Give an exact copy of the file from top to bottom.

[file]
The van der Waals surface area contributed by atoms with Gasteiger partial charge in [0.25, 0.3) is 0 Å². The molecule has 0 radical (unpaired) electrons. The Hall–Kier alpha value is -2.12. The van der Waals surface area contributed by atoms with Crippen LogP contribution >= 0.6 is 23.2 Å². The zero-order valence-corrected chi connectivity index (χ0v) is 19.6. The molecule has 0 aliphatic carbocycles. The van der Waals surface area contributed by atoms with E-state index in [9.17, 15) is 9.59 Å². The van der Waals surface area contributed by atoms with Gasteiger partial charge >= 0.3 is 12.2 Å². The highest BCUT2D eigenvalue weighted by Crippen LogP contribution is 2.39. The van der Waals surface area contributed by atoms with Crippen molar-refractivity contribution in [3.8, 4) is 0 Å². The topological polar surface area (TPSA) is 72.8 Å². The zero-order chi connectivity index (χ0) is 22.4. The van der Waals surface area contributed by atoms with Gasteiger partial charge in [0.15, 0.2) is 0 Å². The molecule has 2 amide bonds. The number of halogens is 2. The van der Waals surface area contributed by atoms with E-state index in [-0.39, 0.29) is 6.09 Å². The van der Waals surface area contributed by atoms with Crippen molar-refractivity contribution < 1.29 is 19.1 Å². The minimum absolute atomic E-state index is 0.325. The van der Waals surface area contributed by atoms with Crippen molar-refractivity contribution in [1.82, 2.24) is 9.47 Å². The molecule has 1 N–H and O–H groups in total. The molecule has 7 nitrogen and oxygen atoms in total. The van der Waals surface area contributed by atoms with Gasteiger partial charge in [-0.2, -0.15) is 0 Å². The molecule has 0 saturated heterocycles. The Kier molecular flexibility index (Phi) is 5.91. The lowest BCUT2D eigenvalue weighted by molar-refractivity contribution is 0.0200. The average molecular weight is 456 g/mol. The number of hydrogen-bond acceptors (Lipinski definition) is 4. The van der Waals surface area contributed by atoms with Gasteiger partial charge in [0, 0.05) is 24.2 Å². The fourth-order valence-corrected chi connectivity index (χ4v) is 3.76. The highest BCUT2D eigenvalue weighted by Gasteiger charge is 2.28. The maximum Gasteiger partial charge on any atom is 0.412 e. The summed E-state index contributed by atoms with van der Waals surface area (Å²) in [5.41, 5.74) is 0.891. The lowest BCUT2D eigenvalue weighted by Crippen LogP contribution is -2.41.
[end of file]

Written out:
The van der Waals surface area contributed by atoms with Gasteiger partial charge in [0.25, 0.3) is 0 Å². The molecule has 0 radical (unpaired) electrons. The Hall–Kier alpha value is -2.12. The van der Waals surface area contributed by atoms with Crippen LogP contribution >= 0.6 is 23.2 Å². The zero-order valence-corrected chi connectivity index (χ0v) is 19.6. The molecule has 0 aliphatic carbocycles. The van der Waals surface area contributed by atoms with E-state index in [9.17, 15) is 9.59 Å². The van der Waals surface area contributed by atoms with Gasteiger partial charge >= 0.3 is 12.2 Å². The highest BCUT2D eigenvalue weighted by Crippen LogP contribution is 2.39. The van der Waals surface area contributed by atoms with Crippen molar-refractivity contribution in [3.8, 4) is 0 Å². The topological polar surface area (TPSA) is 72.8 Å². The zero-order chi connectivity index (χ0) is 22.4. The van der Waals surface area contributed by atoms with Gasteiger partial charge in [0.15, 0.2) is 0 Å². The molecule has 2 amide bonds. The number of halogens is 2. The van der Waals surface area contributed by atoms with E-state index in [-0.39, 0.29) is 6.09 Å². The van der Waals surface area contributed by atoms with Crippen molar-refractivity contribution < 1.29 is 19.1 Å². The minimum absolute atomic E-state index is 0.325. The van der Waals surface area contributed by atoms with Crippen molar-refractivity contribution in [1.82, 2.24) is 9.47 Å². The molecule has 1 N–H and O–H groups in total. The molecule has 7 nitrogen and oxygen atoms in total. The van der Waals surface area contributed by atoms with Gasteiger partial charge in [-0.2, -0.15) is 0 Å². The molecule has 0 saturated heterocycles. The Kier molecular flexibility index (Phi) is 5.91. The lowest BCUT2D eigenvalue weighted by molar-refractivity contribution is 0.0200. The average molecular weight is 456 g/mol. The number of hydrogen-bond acceptors (Lipinski definition) is 4. The van der Waals surface area contributed by atoms with Gasteiger partial charge in [0, 0.05) is 24.2 Å². The fourth-order valence-corrected chi connectivity index (χ4v) is 3.76. The highest BCUT2D eigenvalue weighted by Gasteiger charge is 2.28. The maximum Gasteiger partial charge on any atom is 0.412 e. The summed E-state index contributed by atoms with van der Waals surface area (Å²) in [5.41, 5.74) is 0.891. The lowest BCUT2D eigenvalue weighted by Crippen LogP contribution is -2.41.